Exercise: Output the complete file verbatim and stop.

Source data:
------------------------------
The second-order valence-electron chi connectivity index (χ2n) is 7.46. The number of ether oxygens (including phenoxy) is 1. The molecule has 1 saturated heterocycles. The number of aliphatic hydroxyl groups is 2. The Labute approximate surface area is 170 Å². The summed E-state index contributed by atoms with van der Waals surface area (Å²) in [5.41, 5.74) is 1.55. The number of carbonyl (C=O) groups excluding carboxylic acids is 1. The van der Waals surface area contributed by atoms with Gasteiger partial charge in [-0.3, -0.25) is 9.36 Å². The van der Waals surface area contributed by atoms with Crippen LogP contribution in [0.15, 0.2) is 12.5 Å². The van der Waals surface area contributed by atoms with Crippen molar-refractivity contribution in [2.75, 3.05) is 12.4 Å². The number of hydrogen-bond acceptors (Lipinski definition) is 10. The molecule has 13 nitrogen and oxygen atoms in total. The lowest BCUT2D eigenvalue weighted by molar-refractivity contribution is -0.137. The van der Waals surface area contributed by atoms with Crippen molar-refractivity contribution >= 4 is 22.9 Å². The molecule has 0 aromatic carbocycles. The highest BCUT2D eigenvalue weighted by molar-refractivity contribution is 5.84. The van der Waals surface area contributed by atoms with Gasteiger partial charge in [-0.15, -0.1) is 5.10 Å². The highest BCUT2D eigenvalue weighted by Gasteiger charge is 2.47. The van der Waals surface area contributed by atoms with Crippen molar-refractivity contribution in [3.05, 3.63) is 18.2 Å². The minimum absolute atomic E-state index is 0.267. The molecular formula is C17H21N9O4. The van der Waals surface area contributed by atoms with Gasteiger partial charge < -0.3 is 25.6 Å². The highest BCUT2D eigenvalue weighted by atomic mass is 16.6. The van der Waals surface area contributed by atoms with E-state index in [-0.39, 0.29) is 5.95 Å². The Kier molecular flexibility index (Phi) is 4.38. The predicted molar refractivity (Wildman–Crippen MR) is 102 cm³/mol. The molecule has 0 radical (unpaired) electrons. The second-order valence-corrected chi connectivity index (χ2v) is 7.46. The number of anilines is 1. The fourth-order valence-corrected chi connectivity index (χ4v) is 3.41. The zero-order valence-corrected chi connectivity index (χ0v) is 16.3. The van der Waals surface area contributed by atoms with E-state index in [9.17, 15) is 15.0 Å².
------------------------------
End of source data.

The second-order valence-electron chi connectivity index (χ2n) is 7.46. The number of ether oxygens (including phenoxy) is 1. The molecule has 1 saturated heterocycles. The number of aliphatic hydroxyl groups is 2. The Labute approximate surface area is 170 Å². The summed E-state index contributed by atoms with van der Waals surface area (Å²) in [5.41, 5.74) is 1.55. The number of carbonyl (C=O) groups excluding carboxylic acids is 1. The van der Waals surface area contributed by atoms with Gasteiger partial charge in [-0.3, -0.25) is 9.36 Å². The van der Waals surface area contributed by atoms with Crippen LogP contribution in [0.15, 0.2) is 12.5 Å². The van der Waals surface area contributed by atoms with Crippen molar-refractivity contribution in [2.75, 3.05) is 12.4 Å². The number of hydrogen-bond acceptors (Lipinski definition) is 10. The molecule has 13 nitrogen and oxygen atoms in total. The lowest BCUT2D eigenvalue weighted by molar-refractivity contribution is -0.137. The van der Waals surface area contributed by atoms with Crippen molar-refractivity contribution >= 4 is 22.9 Å². The molecule has 0 aromatic carbocycles. The highest BCUT2D eigenvalue weighted by molar-refractivity contribution is 5.84. The van der Waals surface area contributed by atoms with Gasteiger partial charge in [-0.15, -0.1) is 5.10 Å². The highest BCUT2D eigenvalue weighted by Gasteiger charge is 2.47. The van der Waals surface area contributed by atoms with Crippen molar-refractivity contribution in [3.05, 3.63) is 18.2 Å². The minimum absolute atomic E-state index is 0.267. The molecular formula is C17H21N9O4. The van der Waals surface area contributed by atoms with Gasteiger partial charge < -0.3 is 25.6 Å². The highest BCUT2D eigenvalue weighted by atomic mass is 16.6. The van der Waals surface area contributed by atoms with E-state index in [-0.39, 0.29) is 5.95 Å². The Kier molecular flexibility index (Phi) is 4.38. The predicted molar refractivity (Wildman–Crippen MR) is 102 cm³/mol. The molecule has 0 radical (unpaired) electrons. The second-order valence-corrected chi connectivity index (χ2v) is 7.46. The number of anilines is 1. The fourth-order valence-corrected chi connectivity index (χ4v) is 3.41. The zero-order valence-corrected chi connectivity index (χ0v) is 16.3. The van der Waals surface area contributed by atoms with E-state index in [9.17, 15) is 15.0 Å².